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Customer Reviews

Average Rating 4
( 111 )
Rating Distribution

5 Star

(64)

4 Star

(22)

3 Star

(11)

2 Star

(6)

1 Star

(8)

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See All Sort by: Showing 1 – 20 of 111 Customer Reviews
  • Posted December 13, 2011

    more from this reviewer

    Highly Recommended - you must check it out

    This book spoke to me to never give up. That i can make a change even at a young age. I think the authors purpose and reason for writing the book was to show teens and children that we can all make a difference no matter how old or young we are or color and race cause at the end were all on the same planet and same world.I think the author was communicating that we can all are diverse and different and that what makes us and that were all here together. What i learned from the book is that i can make a change no matter what race, short,tall, i am cause when we come together as one world we can all make a difference and make a change. I would recommend this book because it is very powerful and inspiring to me and hopefully to do the same with others .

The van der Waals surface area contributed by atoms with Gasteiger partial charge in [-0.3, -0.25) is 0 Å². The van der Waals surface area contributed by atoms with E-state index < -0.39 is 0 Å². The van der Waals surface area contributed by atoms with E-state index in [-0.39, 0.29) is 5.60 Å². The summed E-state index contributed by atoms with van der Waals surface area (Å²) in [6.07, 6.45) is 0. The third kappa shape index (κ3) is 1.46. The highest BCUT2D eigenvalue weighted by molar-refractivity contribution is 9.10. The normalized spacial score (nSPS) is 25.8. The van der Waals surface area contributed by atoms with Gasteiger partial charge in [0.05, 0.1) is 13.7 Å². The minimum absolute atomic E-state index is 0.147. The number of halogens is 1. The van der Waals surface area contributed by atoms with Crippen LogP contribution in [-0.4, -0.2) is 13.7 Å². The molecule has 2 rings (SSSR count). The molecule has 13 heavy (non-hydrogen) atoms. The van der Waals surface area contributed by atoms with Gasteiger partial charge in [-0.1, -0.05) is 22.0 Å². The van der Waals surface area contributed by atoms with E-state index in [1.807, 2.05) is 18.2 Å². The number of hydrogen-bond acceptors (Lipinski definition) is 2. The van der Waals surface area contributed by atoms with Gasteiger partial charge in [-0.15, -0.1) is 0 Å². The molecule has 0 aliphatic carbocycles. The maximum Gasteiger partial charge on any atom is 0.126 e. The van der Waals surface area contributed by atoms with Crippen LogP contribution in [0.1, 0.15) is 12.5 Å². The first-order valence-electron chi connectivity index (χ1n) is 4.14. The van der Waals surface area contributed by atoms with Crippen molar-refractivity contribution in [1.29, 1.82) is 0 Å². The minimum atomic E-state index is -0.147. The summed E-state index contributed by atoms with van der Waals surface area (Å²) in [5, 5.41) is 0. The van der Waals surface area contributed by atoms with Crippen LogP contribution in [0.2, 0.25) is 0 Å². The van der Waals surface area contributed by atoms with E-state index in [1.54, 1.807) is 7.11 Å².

5 out of 8 people found this review helpful.

    Was this review helpful? Yes  No   Report this review
  • Anonymous

    Posted December 27, 2009

    An absolute must read

    This book should be required reading for all students. It was a powerful and uplifting story and everyone should be aware of what people had to endure and the sacrifices people made for humanity. This book is good for middle school students to the retired. We should all feel the reality of what happened.

    3 out of 4 people found this review helpful.

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  • Posted March 19, 2013